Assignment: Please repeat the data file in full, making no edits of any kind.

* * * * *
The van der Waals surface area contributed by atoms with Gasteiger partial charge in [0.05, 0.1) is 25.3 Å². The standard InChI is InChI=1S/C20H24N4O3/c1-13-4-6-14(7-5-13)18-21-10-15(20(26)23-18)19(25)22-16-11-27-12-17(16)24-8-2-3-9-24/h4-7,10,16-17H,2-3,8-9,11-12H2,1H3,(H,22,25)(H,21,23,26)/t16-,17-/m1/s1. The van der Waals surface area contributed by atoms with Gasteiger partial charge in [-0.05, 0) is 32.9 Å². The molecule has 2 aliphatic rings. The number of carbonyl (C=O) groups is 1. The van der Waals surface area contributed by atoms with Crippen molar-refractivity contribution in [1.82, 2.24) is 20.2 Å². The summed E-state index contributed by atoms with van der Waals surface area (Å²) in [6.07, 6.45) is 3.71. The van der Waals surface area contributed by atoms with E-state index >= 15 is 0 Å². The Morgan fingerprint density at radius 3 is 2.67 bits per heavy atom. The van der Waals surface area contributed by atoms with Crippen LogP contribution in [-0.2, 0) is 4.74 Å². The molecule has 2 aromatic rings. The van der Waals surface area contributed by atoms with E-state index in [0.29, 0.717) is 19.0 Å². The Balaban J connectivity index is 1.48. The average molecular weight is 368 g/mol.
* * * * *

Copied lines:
The van der Waals surface area contributed by atoms with Gasteiger partial charge in [0.05, 0.1) is 25.3 Å². The standard InChI is InChI=1S/C20H24N4O3/c1-13-4-6-14(7-5-13)18-21-10-15(20(26)23-18)19(25)22-16-11-27-12-17(16)24-8-2-3-9-24/h4-7,10,16-17H,2-3,8-9,11-12H2,1H3,(H,22,25)(H,21,23,26)/t16-,17-/m1/s1. The van der Waals surface area contributed by atoms with Gasteiger partial charge in [-0.05, 0) is 32.9 Å². The molecule has 2 aliphatic rings. The number of carbonyl (C=O) groups is 1. The van der Waals surface area contributed by atoms with Crippen molar-refractivity contribution in [1.82, 2.24) is 20.2 Å². The summed E-state index contributed by atoms with van der Waals surface area (Å²) in [6.07, 6.45) is 3.71. The van der Waals surface area contributed by atoms with E-state index >= 15 is 0 Å². The Morgan fingerprint density at radius 3 is 2.67 bits per heavy atom. The van der Waals surface area contributed by atoms with Crippen LogP contribution in [-0.2, 0) is 4.74 Å². The molecule has 2 aromatic rings. The van der Waals surface area contributed by atoms with E-state index in [0.29, 0.717) is 19.0 Å². The Balaban J connectivity index is 1.48. The average molecular weight is 368 g/mol.